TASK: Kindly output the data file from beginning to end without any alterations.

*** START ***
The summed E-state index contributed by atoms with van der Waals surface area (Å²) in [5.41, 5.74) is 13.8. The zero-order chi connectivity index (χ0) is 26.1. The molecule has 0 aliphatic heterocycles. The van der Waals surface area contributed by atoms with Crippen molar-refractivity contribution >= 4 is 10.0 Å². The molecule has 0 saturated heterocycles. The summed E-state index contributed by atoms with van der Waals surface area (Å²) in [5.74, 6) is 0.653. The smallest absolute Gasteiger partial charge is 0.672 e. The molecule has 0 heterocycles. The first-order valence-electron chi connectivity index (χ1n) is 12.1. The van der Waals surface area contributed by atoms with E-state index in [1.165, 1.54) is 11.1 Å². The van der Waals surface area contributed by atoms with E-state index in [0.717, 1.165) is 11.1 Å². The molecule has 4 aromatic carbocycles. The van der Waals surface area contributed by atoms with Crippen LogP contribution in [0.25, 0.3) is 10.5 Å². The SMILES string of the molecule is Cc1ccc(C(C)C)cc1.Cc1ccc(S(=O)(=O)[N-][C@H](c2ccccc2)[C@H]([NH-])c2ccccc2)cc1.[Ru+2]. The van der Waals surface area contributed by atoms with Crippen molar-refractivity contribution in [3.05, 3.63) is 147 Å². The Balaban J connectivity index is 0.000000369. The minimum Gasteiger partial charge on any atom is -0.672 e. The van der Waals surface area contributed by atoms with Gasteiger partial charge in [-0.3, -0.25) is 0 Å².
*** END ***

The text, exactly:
The summed E-state index contributed by atoms with van der Waals surface area (Å²) in [5.41, 5.74) is 13.8. The zero-order chi connectivity index (χ0) is 26.1. The molecule has 0 aliphatic heterocycles. The van der Waals surface area contributed by atoms with Crippen molar-refractivity contribution >= 4 is 10.0 Å². The molecule has 0 saturated heterocycles. The summed E-state index contributed by atoms with van der Waals surface area (Å²) in [5.74, 6) is 0.653. The smallest absolute Gasteiger partial charge is 0.672 e. The molecule has 0 heterocycles. The first-order valence-electron chi connectivity index (χ1n) is 12.1. The van der Waals surface area contributed by atoms with E-state index in [1.165, 1.54) is 11.1 Å². The van der Waals surface area contributed by atoms with E-state index in [0.717, 1.165) is 11.1 Å². The molecule has 4 aromatic carbocycles. The van der Waals surface area contributed by atoms with Crippen LogP contribution in [0.25, 0.3) is 10.5 Å². The SMILES string of the molecule is Cc1ccc(C(C)C)cc1.Cc1ccc(S(=O)(=O)[N-][C@H](c2ccccc2)[C@H]([NH-])c2ccccc2)cc1.[Ru+2]. The van der Waals surface area contributed by atoms with Crippen molar-refractivity contribution in [3.05, 3.63) is 147 Å². The Balaban J connectivity index is 0.000000369. The minimum Gasteiger partial charge on any atom is -0.672 e. The van der Waals surface area contributed by atoms with Gasteiger partial charge in [-0.3, -0.25) is 0 Å².